Depression is something that most people don’t want to talk about (me included). There’s a societal stigma against depression, and for some Christians, there’s a particularly big stigma.
I’ve been wanting to write about my journey with postpartum depression (PPD) and clinical depression, but I feared what others would think about me if I spoke up.
After reading Psalm 3, I knew it was time to share my struggles with depression publicly.
My struggle with depression is not something that just started in this postpartum season. I’ve actually had clinical depression for years. It started when I was a teenager, and I sought counseling during college.
I was officially diagnosed with clinical depression at age 22. At that time, I started taking an anti-depressant. I’ve tried a couple of ones throughout the years, but for now I seem to have found one that helps.
The past few months, hormone fluctuations, brain chemicals that aren’t quite balanced, not taking care of myself physically, and a harsh inner critic have caused me to really struggle with postpartum depression. For the most part, I’m a silent sufferer. Very few people know that it’s a condition that I’m facing every day.
Typically, I am joyful, cheerful, and love laughing. Those are all genuine expressions of the Holy Spirit’s joy spilling out of me at any given moment. For the most part, when others see me joyful, it’s genuine. But when the public eye is not on me, depression is a slippery pit that is waiting to swallow me, sometimes at the most unexpected times.
I started showing signs of PPD when Haven (my second daughter) was about three months old. Quite honestly, I was in denial that it was PPD, and I didn’t see my doctor for a whole month. I kept thinking, “Well, I’m already on an anti-depressant, and I don’t have thoughts of harming myself or my baby so I will just power through this.”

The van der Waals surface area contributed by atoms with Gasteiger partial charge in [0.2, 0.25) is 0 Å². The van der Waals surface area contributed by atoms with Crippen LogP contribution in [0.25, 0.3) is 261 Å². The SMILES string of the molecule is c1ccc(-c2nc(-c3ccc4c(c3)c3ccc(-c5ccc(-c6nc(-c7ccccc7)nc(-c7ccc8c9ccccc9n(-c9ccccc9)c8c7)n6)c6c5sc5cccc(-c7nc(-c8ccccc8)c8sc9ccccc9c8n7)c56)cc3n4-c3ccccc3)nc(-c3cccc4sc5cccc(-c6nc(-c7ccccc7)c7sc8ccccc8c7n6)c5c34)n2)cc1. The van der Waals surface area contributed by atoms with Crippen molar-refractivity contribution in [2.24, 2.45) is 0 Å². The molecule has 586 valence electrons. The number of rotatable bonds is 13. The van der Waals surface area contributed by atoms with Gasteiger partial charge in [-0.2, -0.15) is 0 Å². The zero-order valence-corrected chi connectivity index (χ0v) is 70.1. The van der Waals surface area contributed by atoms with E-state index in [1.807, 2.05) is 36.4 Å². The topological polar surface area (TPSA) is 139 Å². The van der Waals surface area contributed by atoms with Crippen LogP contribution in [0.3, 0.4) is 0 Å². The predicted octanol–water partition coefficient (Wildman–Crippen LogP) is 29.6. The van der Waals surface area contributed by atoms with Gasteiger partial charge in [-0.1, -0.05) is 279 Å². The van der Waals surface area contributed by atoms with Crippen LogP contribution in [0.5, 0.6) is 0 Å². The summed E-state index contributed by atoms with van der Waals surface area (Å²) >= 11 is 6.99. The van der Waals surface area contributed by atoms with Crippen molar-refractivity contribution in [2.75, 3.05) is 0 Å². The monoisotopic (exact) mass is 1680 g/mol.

A friend encouraged me to see my doctor since PPD was causing me to get overwhelmed with even the thought of completing small tasks. I was having more depressive thoughts with each passing week. A few days after talking to her I read an article that said that PPD can worsen if not treated. It was then that I knew that I needed to see my doctor because I didn’t want my PPD to get to a point where I couldn’t take care of my baby.
I’m so grateful that it never got to that point.
Through the years of treating my depression with medication (and lots of prayer), there have been plenty of days when I’m just fine and my smile on the outside is a genuine, happy smile. There are other times, though, when I’m doing all I can to keep it together on the outside, and all it takes is one disagreement with my husband or one comment from my critical inner voice or the weight of too much stress, and I spiral down into the pit again.
God has used several passages of Scripture to encourage my soul when I’ve been in the pit. Psalm 3 has been one of those passages to me recently, and I hope that whether you have depression or if feel in the pit today, God’s Word will bless you today like it has blessed my soul.
O LORD, how many are my foes!
Many are rising against me;
many are saying of my soul,
there is no salvation for him in God.
If you struggle with depression, I hope that Psalm 3 has encouraged you.
Thank you so much, also, for reading about my struggle with depression. I pray that Psalm 40:2-3 will be true of all of us today:
He drew me up from the pit of destruction,
out of the miry bog,
and set my feet upon a rock,
making my steps secure.
He put a new song in my mouth,
a song of praise to our God.
Many will see and fear,
and put their trust in the LORD.
Jennifer Perez is on staff with Faithbridge Church in Spring, Texas.
Foundations of Faith provides advice from Texas church pastors and its leadership on how to lead effectively. This blog is brought to you by the Communications Department of the Texas Annual Conference of the United Methodist Church. To be considered as a subject matter expert, contact Shannon W. Martin, Director of Communication at .
If you are struggling with depression, please reach out to a qualified professional for help. NAMI and NNDC are good places to start searching for relevant resources.